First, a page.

To this end, Lightning’s app gallery contains ready-to-deploy AI models designed to perform tasks like diagnosing cancer in pets, running workloads on the cloud, and spinning up cloud AI projects. Falcon sees the Lightning app gallery as a way to launch “multi-cloud, distributed” AI systems at “enterprise scale,” and, moreover, as a building block for the “next generation” of applied AI startups.
“We’ve found that many startups launched in the last two years could have been built as Lightning apps,” Falcon said. “We think of ourselves as the Apple App store but for AI. Some of the world’s biggest companies first launched as Apple Apps: we’re doing the same for AI.”
A budding ecosystem
PyTorch Lightning and Lightning apps slot into the category of MLOps software, which supports the AI lifecycle by orchestrating experimentation, AI model training, model deployment into production, and model tracking. There’s high interest in MLOps. In a recent survey, Forrester found that 73% of companies believe MLOps adoption would keep them competitive while 24% say it would make them an industry leader. Deloitte predicts that MLOps will be a $4 billion market by 2025.
Plenty of alternatives to PyTorch Lightning exist — PyTorch Ignite and Fast.ai among them. But Falcon points to metrics as evidence that Lighting AI’s project pulled ahead of the pack: to date, PyTorch Lightning has been downloaded four million times and is used by an estimated 10,000 companies in production. In 2019, NeurIPS, one of the world’s largest AI conferences, adopted PyTorch Lightning as a standard for submitting PyTorch code.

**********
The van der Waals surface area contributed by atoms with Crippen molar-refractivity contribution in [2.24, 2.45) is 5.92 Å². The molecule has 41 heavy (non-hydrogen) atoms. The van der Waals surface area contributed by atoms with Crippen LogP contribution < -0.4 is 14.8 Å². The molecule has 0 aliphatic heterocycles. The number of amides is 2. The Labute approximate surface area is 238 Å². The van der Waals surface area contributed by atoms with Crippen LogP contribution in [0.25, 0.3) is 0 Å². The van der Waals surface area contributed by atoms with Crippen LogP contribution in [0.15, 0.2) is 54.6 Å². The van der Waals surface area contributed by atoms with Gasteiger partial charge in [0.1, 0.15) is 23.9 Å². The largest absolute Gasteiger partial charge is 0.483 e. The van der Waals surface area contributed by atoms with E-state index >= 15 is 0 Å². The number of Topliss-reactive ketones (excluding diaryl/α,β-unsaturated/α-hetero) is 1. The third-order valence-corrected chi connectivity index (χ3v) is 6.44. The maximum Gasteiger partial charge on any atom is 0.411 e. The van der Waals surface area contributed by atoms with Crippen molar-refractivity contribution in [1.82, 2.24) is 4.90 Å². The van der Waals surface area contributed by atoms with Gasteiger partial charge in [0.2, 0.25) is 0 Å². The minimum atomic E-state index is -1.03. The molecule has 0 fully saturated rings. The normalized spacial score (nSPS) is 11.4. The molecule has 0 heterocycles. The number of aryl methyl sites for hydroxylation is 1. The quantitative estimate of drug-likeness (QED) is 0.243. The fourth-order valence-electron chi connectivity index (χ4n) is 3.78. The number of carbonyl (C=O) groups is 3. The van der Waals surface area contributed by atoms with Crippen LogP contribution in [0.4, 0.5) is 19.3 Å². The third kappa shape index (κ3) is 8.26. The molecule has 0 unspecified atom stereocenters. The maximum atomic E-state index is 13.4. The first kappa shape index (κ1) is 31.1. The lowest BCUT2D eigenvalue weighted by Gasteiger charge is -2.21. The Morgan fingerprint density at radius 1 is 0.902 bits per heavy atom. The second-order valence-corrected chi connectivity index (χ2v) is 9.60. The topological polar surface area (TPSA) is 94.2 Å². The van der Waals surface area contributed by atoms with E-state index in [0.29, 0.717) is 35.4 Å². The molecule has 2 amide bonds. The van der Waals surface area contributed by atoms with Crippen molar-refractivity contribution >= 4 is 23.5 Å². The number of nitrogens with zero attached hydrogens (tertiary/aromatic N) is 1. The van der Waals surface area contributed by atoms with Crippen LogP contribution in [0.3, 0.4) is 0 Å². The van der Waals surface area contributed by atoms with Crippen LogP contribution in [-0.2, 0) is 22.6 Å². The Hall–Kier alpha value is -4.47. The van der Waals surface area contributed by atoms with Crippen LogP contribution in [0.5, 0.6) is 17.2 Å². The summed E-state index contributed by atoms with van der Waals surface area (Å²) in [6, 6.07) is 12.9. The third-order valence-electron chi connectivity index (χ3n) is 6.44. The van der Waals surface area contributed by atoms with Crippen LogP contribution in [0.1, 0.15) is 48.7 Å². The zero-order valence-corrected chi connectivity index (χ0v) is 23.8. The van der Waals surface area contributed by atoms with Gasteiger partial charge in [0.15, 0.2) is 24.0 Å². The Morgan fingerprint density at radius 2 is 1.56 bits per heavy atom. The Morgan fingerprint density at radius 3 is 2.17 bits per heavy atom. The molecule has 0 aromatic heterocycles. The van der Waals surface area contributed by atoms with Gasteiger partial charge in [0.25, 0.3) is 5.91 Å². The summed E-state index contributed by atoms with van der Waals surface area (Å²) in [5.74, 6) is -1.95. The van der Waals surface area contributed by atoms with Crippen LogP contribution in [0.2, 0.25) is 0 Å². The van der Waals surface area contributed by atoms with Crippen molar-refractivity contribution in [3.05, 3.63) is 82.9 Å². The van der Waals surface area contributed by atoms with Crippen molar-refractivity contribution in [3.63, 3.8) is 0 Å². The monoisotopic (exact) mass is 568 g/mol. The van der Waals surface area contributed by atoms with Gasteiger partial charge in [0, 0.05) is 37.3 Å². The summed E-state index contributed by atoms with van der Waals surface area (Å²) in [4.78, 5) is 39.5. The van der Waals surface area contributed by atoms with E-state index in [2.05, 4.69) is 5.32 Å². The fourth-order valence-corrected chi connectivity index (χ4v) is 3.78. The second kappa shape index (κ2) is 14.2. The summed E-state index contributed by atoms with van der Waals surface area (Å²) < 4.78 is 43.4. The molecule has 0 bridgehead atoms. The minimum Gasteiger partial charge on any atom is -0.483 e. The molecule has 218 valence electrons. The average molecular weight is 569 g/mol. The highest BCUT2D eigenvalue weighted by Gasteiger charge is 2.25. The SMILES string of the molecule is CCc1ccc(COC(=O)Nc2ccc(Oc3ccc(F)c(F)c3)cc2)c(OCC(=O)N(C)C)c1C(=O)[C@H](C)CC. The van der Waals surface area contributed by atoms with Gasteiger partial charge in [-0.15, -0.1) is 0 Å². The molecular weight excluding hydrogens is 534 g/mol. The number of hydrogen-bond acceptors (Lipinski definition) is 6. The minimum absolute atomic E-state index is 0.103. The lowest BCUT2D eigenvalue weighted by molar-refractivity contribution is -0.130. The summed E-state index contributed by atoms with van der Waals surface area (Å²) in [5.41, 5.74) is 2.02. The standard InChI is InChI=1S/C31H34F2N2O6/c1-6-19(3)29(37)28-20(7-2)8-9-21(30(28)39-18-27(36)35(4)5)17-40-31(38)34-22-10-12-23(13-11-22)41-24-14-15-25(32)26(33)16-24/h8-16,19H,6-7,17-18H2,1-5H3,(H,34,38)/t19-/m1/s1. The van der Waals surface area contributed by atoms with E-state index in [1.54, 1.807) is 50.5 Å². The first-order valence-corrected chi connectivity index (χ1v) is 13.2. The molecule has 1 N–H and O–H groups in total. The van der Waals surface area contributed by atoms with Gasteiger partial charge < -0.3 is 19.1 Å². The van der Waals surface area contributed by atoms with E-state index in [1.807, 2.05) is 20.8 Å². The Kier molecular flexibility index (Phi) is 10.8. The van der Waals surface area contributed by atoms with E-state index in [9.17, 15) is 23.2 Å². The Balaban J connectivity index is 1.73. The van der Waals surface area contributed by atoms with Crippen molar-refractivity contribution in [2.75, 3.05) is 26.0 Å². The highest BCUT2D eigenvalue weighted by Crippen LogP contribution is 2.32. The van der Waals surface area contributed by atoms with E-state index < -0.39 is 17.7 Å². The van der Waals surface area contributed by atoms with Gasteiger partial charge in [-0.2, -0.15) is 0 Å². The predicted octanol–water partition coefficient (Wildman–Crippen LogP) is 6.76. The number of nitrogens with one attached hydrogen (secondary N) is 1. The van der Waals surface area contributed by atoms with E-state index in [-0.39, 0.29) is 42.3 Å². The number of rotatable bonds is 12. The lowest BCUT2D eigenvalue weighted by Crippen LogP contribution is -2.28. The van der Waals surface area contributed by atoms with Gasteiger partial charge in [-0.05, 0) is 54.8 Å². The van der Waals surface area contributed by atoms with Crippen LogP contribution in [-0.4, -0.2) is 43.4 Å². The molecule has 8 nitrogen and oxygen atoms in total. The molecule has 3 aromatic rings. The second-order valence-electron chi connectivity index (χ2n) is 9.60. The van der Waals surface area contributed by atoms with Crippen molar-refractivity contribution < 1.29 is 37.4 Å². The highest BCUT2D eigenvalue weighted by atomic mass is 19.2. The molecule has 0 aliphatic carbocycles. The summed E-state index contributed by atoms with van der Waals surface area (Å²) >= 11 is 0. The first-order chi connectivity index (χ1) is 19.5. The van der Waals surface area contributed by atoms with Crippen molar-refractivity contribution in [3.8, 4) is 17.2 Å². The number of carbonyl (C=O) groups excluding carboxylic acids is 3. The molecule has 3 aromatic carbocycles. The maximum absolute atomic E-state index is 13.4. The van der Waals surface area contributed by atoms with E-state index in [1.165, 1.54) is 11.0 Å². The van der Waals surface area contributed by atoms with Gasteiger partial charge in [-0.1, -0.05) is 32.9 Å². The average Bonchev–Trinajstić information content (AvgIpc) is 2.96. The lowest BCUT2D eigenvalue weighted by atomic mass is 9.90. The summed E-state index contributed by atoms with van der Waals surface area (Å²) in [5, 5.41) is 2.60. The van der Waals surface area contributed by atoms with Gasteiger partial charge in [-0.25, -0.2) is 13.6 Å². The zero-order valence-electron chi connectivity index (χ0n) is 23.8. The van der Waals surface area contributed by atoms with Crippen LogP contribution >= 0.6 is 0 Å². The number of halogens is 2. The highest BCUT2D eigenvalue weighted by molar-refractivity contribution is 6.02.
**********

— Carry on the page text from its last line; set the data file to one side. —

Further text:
“[With PyTorch Lightning,] companies can understand what the systems they build are doing, and even loop in non-engineer team members — from compliance, for example — to help eliminate the business risk of a system that bankrupts the firm or becomes racist on Twitter,” Falcon said. “Companies that build solutions with Lightning AI won’t be locked into any specific cloud provider or hardware vendor … Finally, Lightning AI is powered by the open source AI community, which means companies can leverage the latest and greatest open source tools without spending months integrating any of them.”
Despite its origins in open source, Lightning AI could be perceived as competing with startups like Hugging Face, which also provided AI app hosting services. Companies including Comet, Iterative, Weights & Biases, and InfuseAI offer a comparable mix of paid and free MLOps solutions.
Falcon isn’t concerned about the competition, though. He claims that Lightning AI’s revenue trajectory is on track to be cash-flow positive within the next 36 months; the company primarily makes money through its fully managed PyTorch Lightning product. While he wouldn’t commit to hiring plans, Falcon noted that Lightning AI doubled its team to 60 people in the past year.
“I grew up in an inflation-ravaged Venezuela, during some of the darkest days of the financial markets. As a result, I always err on the side of caution and ensure that we’re well-capitalized for potential long-term drawdowns,” Falcon said. “While many anticipate a recession to shake our economy over the next few years, we’ve maintained our burn low and raised enough capital to provide us with a runway of at least several years.”